4.8.2

4.8.2 Red-shift (physics only)

4.8.2 Red-shift (physics only)

Content

There is an observed increase in the wavelength of light from most distant galaxies. The further away the galaxies, the faster they are moving and the bigger the observed increase in wavelength. This effect is called red-shift.

The observed red-shift provides evidence that space itself (the universe) is expanding and supports the Big Bang theory.

The Big Bang theory suggests that the universe began from a very small region that was extremely hot and dense.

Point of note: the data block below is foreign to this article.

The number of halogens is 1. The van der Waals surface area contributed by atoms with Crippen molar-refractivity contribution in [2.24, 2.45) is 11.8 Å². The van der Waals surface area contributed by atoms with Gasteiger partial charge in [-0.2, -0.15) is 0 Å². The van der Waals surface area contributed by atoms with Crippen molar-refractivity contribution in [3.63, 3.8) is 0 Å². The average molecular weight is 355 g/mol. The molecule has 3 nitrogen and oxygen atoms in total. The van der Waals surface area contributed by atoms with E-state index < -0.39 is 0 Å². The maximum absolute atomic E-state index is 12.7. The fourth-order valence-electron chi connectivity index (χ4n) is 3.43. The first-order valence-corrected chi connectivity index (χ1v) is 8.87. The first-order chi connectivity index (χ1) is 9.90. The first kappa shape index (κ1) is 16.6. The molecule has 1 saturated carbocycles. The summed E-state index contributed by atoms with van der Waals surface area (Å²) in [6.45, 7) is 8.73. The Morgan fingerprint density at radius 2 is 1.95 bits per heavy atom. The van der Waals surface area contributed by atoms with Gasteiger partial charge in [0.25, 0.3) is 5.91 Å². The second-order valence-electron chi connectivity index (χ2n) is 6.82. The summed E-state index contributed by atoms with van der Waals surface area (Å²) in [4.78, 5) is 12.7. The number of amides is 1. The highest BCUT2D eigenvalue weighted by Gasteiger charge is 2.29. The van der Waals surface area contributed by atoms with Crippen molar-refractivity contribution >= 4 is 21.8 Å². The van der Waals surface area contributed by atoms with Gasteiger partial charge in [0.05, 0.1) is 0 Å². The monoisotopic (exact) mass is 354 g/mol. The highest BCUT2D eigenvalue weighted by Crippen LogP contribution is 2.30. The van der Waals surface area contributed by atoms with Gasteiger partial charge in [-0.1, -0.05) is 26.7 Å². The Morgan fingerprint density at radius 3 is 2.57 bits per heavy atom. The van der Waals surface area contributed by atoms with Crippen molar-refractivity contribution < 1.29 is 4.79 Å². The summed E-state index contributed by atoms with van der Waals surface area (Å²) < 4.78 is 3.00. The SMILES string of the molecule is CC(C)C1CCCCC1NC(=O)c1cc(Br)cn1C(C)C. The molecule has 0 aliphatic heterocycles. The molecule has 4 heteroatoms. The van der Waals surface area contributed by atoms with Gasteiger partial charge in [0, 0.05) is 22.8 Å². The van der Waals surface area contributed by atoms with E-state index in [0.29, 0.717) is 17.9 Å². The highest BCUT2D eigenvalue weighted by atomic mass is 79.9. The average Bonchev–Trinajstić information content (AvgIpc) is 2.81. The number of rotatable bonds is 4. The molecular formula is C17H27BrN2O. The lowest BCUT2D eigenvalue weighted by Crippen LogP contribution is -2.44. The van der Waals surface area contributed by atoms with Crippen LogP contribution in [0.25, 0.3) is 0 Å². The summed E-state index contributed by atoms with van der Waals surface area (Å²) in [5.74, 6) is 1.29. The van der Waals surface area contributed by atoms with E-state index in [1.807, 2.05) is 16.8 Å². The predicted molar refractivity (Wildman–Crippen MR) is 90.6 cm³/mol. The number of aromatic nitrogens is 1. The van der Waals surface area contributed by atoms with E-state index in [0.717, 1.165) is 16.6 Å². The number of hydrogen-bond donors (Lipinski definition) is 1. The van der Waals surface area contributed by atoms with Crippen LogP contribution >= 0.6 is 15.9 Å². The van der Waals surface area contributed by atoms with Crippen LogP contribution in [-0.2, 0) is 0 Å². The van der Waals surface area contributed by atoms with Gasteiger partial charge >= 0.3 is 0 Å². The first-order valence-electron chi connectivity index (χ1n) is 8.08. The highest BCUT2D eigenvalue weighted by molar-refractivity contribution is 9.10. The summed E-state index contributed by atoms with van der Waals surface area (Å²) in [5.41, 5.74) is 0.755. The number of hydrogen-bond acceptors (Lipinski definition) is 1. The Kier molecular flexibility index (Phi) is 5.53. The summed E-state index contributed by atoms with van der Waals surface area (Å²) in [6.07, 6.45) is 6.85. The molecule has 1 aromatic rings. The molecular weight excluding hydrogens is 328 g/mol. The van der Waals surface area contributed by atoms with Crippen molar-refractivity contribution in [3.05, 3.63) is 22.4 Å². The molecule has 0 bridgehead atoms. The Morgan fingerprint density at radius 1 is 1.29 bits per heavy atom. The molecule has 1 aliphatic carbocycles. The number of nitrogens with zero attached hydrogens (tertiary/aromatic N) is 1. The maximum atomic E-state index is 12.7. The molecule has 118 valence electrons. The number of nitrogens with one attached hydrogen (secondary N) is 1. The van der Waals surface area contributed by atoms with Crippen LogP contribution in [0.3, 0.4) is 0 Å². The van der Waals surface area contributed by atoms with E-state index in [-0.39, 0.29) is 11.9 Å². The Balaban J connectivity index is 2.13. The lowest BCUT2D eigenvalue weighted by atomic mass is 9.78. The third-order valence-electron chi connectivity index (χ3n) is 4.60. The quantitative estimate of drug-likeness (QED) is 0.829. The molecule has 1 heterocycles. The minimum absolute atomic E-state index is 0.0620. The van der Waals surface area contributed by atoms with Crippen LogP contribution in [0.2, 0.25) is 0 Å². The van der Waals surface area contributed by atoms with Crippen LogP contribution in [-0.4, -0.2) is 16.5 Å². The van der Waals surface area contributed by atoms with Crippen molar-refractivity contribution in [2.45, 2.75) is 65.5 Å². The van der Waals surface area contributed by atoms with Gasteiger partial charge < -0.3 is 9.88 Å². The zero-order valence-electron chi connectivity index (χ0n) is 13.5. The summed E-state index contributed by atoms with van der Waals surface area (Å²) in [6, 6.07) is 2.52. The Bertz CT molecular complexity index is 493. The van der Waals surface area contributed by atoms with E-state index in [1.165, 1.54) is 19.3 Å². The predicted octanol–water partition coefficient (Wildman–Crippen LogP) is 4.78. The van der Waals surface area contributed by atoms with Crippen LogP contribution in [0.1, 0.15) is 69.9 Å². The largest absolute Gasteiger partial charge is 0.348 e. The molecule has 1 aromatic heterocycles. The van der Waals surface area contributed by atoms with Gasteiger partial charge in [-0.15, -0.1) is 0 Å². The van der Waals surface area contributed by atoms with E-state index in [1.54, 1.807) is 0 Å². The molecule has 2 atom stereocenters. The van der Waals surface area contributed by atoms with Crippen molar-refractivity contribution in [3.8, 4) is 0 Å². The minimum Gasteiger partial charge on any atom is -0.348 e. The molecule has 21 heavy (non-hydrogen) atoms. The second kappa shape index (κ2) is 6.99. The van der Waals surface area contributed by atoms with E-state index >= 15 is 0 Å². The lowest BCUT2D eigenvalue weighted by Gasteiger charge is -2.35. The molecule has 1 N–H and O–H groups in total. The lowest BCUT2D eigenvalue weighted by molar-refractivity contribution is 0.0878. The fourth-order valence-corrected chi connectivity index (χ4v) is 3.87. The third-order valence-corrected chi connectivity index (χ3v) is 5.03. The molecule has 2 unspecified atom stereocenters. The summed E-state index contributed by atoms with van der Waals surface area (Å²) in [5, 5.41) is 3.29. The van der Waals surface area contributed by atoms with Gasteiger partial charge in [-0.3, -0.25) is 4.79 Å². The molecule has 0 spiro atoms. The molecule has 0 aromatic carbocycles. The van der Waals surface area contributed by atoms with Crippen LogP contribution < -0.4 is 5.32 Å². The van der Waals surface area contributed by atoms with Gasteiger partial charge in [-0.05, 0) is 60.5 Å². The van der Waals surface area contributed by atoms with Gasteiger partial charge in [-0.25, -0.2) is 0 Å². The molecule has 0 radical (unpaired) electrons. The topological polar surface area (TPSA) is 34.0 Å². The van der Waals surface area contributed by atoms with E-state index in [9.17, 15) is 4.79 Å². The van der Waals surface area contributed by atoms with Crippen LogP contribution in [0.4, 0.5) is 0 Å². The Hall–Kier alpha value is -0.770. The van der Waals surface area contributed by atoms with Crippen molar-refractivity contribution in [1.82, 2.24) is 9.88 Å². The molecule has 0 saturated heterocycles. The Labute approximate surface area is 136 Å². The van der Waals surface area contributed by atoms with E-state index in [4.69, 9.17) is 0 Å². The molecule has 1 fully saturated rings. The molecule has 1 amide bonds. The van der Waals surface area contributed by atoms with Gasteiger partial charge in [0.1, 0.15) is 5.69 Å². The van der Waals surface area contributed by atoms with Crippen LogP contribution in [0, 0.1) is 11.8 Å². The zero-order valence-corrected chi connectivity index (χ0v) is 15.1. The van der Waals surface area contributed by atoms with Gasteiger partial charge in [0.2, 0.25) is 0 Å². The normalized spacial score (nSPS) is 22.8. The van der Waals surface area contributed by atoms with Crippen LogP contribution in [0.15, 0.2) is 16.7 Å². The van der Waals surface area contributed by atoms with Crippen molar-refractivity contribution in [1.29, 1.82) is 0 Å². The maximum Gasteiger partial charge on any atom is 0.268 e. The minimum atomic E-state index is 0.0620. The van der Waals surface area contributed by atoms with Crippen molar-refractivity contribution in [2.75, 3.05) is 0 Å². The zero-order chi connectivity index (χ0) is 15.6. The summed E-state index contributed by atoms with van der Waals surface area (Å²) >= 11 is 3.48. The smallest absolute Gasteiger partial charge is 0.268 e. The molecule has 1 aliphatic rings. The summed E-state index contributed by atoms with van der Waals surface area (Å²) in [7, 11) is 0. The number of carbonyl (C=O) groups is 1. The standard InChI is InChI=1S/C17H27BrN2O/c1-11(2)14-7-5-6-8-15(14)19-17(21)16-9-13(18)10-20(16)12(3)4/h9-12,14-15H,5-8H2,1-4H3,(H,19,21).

Since 1998 onwards, observations of supernovae suggest that distant galaxies are receding ever faster.

Students should be able to explain:

  • qualitatively the red-shift of light from galaxies that are receding
  • that the change of each galaxy’s speed with distance is evidence of an expanding universe
  • how red-shift provides evidence for the Big Bang model
  • how scientists are able to use observations to arrive at theories such as the Big Bang theory
  • that there is still much about the universe that is not understood, for example dark mass and dark energy.


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